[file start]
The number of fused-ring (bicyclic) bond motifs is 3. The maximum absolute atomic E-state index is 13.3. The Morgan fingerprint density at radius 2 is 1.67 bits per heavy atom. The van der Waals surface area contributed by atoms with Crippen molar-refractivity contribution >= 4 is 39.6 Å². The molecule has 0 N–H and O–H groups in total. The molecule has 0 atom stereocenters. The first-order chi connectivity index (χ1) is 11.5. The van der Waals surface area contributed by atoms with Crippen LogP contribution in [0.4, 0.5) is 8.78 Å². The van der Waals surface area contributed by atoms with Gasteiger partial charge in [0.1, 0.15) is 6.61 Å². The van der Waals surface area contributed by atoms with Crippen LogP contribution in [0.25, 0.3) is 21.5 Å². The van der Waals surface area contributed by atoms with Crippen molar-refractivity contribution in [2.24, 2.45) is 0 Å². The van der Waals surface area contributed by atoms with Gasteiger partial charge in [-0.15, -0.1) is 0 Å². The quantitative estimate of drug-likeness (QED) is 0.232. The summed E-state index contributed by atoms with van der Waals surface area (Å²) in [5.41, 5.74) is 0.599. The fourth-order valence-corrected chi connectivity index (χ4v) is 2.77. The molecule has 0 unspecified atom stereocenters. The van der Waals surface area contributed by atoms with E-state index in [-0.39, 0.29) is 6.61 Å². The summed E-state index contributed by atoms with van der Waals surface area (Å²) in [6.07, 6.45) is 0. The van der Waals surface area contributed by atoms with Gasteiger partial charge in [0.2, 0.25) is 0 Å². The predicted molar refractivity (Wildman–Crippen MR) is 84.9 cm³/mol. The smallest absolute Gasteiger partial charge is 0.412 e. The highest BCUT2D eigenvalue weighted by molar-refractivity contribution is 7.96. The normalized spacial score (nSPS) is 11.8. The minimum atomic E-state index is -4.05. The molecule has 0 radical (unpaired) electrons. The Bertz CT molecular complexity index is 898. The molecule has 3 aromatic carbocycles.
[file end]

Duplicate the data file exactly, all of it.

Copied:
The number of fused-ring (bicyclic) bond motifs is 3. The maximum absolute atomic E-state index is 13.3. The Morgan fingerprint density at radius 2 is 1.67 bits per heavy atom. The van der Waals surface area contributed by atoms with Crippen molar-refractivity contribution >= 4 is 39.6 Å². The molecule has 0 N–H and O–H groups in total. The molecule has 0 atom stereocenters. The first-order chi connectivity index (χ1) is 11.5. The van der Waals surface area contributed by atoms with Crippen LogP contribution in [0.4, 0.5) is 8.78 Å². The van der Waals surface area contributed by atoms with Gasteiger partial charge in [0.1, 0.15) is 6.61 Å². The van der Waals surface area contributed by atoms with Crippen LogP contribution in [0.25, 0.3) is 21.5 Å². The van der Waals surface area contributed by atoms with Crippen molar-refractivity contribution in [2.24, 2.45) is 0 Å². The van der Waals surface area contributed by atoms with Gasteiger partial charge in [-0.15, -0.1) is 0 Å². The quantitative estimate of drug-likeness (QED) is 0.232. The summed E-state index contributed by atoms with van der Waals surface area (Å²) in [5.41, 5.74) is 0.599. The fourth-order valence-corrected chi connectivity index (χ4v) is 2.77. The molecule has 0 unspecified atom stereocenters. The van der Waals surface area contributed by atoms with E-state index in [-0.39, 0.29) is 6.61 Å². The summed E-state index contributed by atoms with van der Waals surface area (Å²) in [6.07, 6.45) is 0. The van der Waals surface area contributed by atoms with Gasteiger partial charge in [0.2, 0.25) is 0 Å². The predicted molar refractivity (Wildman–Crippen MR) is 84.9 cm³/mol. The smallest absolute Gasteiger partial charge is 0.412 e. The highest BCUT2D eigenvalue weighted by molar-refractivity contribution is 7.96. The normalized spacial score (nSPS) is 11.8. The minimum atomic E-state index is -4.05. The molecule has 0 radical (unpaired) electrons. The Bertz CT molecular complexity index is 898. The molecule has 3 aromatic carbocycles.